Creep or ABCs Of Death 2

This was an easy decision since ABCs was on demand. It would have been great to see it with an audience, but in the end after seeing both films, Creep is in many ways superior. I have a full review over at that you can check out here. Creep is just pure brilliance in so many ways. Patrick Brice has truly outdone himself with his debut film. From the opening twenty minutes you can tell that it was a labor of love. In interviews with Mark Duplass and Patrick Brice they have stated that the characters came out of a constant filming during the pre-production phase. Not until later in the process did it become clear that the story was going in a dark direction. Creep is absolutely a contender for the Top 14 Horror Movies of 2014.

Friday night ended with a drink at The Sheridan and a nice walk through the darkened streets of Telluride. I was told to watch out for bears! Saturday began with food and coffee from The Steaming Bean - both very lovely. The films began at 10:30AM and would continue till 12:30AM. I knew I would be chugging caffeine just to keep going, but that's the way it is supposed to be at a film fest.

"Horror, Ha Ha!" Shorts or Bag Boy Lover Boy

When given the choice between shorts and a feature, I'll tend to choose the feature film. As a writer, it provides you the opportunity to write for a wider audience. So for completely selfish reasons I chose the full length films. I did hear that the horror comedy shorts were really good and judging by the low attendance in Bag Boy Lover Boy, most people wanted to start their day off with a laugh. We went the opposite direction with Bag Boy. In Andres Torres' first film, he displays a New York very different from how recent films portray the city. He goes back to the seventies grittiness of the streets, not the well lit shopping mecca that Times Square has become. This reflects in his main protagonist Albert (Jon Wachter), a hot dog vendor, who is a strange mix of lovable and disgusting at the same time. His diabolical nature rests beneath a rather child-like mind. It is only when he is dragged into the deplorable world created by photographer Ivan Worthington (Theodore Boubukos) that Albert's carnal side comes to the surface. Ivan creates misogynistic and masochistic art for the highest bidder and he uses Albert as a model. Albert dreams of becoming a great photographer, so he emulates Ivan with terrifying results. It reminds me of some weird mash-up of Martin Scorcesse and Hershall Gordon Lewis - which is a good thing.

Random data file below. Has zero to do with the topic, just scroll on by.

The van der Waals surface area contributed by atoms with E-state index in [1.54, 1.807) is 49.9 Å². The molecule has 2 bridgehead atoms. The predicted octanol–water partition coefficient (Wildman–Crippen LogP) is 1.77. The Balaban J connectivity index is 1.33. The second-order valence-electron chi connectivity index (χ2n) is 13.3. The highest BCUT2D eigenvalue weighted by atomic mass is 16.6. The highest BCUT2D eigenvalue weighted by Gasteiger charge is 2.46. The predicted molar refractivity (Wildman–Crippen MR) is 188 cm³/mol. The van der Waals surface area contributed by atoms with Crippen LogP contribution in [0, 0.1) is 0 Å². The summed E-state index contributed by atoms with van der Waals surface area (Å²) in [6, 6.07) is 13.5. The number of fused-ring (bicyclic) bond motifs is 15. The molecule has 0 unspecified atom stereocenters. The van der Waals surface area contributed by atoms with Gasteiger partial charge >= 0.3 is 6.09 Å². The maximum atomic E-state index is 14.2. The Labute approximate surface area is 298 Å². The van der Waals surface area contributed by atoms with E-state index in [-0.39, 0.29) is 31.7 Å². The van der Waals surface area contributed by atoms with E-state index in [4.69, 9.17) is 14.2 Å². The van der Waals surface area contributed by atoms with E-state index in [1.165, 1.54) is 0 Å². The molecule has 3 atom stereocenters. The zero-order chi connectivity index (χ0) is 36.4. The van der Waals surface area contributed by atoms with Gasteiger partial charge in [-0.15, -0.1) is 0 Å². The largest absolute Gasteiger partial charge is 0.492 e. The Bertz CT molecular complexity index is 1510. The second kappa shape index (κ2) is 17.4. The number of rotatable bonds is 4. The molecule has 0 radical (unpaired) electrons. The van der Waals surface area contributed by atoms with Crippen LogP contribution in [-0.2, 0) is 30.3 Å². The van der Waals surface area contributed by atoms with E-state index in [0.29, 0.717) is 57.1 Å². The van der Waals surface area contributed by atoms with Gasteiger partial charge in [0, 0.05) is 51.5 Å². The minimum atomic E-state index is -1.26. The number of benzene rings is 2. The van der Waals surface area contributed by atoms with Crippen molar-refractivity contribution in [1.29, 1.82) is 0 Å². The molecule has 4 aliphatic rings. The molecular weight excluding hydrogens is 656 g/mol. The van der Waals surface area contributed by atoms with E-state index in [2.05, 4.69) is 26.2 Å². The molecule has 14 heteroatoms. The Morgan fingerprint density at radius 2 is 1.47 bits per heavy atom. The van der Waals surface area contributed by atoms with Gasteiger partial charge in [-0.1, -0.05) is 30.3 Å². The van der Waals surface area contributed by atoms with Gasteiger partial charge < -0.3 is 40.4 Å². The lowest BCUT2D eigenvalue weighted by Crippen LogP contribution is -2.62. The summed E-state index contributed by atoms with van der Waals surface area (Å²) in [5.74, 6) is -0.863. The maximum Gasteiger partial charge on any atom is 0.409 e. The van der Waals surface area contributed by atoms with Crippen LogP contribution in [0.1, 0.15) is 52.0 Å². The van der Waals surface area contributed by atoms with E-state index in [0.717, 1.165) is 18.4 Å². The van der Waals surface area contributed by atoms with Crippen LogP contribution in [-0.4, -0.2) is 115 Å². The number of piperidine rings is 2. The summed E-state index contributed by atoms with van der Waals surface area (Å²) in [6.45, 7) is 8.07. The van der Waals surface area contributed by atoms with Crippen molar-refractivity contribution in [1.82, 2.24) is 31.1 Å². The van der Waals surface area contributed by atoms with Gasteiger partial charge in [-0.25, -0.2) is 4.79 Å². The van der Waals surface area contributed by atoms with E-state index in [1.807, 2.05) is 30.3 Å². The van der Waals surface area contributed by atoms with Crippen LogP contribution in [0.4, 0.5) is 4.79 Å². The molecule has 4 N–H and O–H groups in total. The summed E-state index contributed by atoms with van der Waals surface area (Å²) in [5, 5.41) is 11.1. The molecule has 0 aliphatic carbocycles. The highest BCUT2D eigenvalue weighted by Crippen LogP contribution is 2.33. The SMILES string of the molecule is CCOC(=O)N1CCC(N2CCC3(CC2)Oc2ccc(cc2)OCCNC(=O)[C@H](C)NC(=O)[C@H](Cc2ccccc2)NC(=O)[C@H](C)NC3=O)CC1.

Ejecta or Backwater